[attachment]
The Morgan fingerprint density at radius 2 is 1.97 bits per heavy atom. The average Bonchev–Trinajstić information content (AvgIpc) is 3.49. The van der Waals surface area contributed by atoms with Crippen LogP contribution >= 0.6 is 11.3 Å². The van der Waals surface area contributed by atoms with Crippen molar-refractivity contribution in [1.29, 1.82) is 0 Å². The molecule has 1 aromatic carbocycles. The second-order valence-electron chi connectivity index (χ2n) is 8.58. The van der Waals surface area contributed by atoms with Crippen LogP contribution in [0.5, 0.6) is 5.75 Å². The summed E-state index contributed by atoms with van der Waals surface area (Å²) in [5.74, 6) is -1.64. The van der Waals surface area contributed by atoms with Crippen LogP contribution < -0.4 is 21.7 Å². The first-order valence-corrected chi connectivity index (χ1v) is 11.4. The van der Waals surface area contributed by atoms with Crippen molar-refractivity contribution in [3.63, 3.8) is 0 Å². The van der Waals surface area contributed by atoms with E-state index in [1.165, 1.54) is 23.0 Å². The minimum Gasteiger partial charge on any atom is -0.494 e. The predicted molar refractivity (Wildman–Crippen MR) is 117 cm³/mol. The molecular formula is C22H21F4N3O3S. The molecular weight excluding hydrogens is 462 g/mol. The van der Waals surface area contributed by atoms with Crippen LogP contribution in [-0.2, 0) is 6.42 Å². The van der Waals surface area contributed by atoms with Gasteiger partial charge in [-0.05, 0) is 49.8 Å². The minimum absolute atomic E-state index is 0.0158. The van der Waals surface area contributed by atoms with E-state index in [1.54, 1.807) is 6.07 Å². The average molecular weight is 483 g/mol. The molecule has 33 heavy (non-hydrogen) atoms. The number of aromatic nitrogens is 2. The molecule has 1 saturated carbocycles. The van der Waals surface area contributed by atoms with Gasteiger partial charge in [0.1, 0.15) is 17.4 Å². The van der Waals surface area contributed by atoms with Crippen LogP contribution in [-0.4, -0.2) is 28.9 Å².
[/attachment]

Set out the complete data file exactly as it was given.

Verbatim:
The Morgan fingerprint density at radius 2 is 1.97 bits per heavy atom. The average Bonchev–Trinajstić information content (AvgIpc) is 3.49. The van der Waals surface area contributed by atoms with Crippen LogP contribution >= 0.6 is 11.3 Å². The van der Waals surface area contributed by atoms with Crippen molar-refractivity contribution in [1.29, 1.82) is 0 Å². The molecule has 1 aromatic carbocycles. The second-order valence-electron chi connectivity index (χ2n) is 8.58. The van der Waals surface area contributed by atoms with Crippen LogP contribution in [0.5, 0.6) is 5.75 Å². The summed E-state index contributed by atoms with van der Waals surface area (Å²) in [5.74, 6) is -1.64. The van der Waals surface area contributed by atoms with Crippen LogP contribution < -0.4 is 21.7 Å². The first-order valence-corrected chi connectivity index (χ1v) is 11.4. The van der Waals surface area contributed by atoms with Crippen molar-refractivity contribution in [3.63, 3.8) is 0 Å². The van der Waals surface area contributed by atoms with E-state index in [1.165, 1.54) is 23.0 Å². The minimum Gasteiger partial charge on any atom is -0.494 e. The predicted molar refractivity (Wildman–Crippen MR) is 117 cm³/mol. The molecular formula is C22H21F4N3O3S. The molecular weight excluding hydrogens is 462 g/mol. The van der Waals surface area contributed by atoms with Crippen LogP contribution in [-0.2, 0) is 6.42 Å². The van der Waals surface area contributed by atoms with Gasteiger partial charge in [-0.05, 0) is 49.8 Å². The minimum absolute atomic E-state index is 0.0158. The van der Waals surface area contributed by atoms with E-state index in [1.54, 1.807) is 6.07 Å². The average molecular weight is 483 g/mol. The molecule has 33 heavy (non-hydrogen) atoms. The number of aromatic nitrogens is 2. The molecule has 1 saturated carbocycles. The van der Waals surface area contributed by atoms with Gasteiger partial charge in [0.1, 0.15) is 17.4 Å². The van der Waals surface area contributed by atoms with Crippen LogP contribution in [-0.4, -0.2) is 28.9 Å².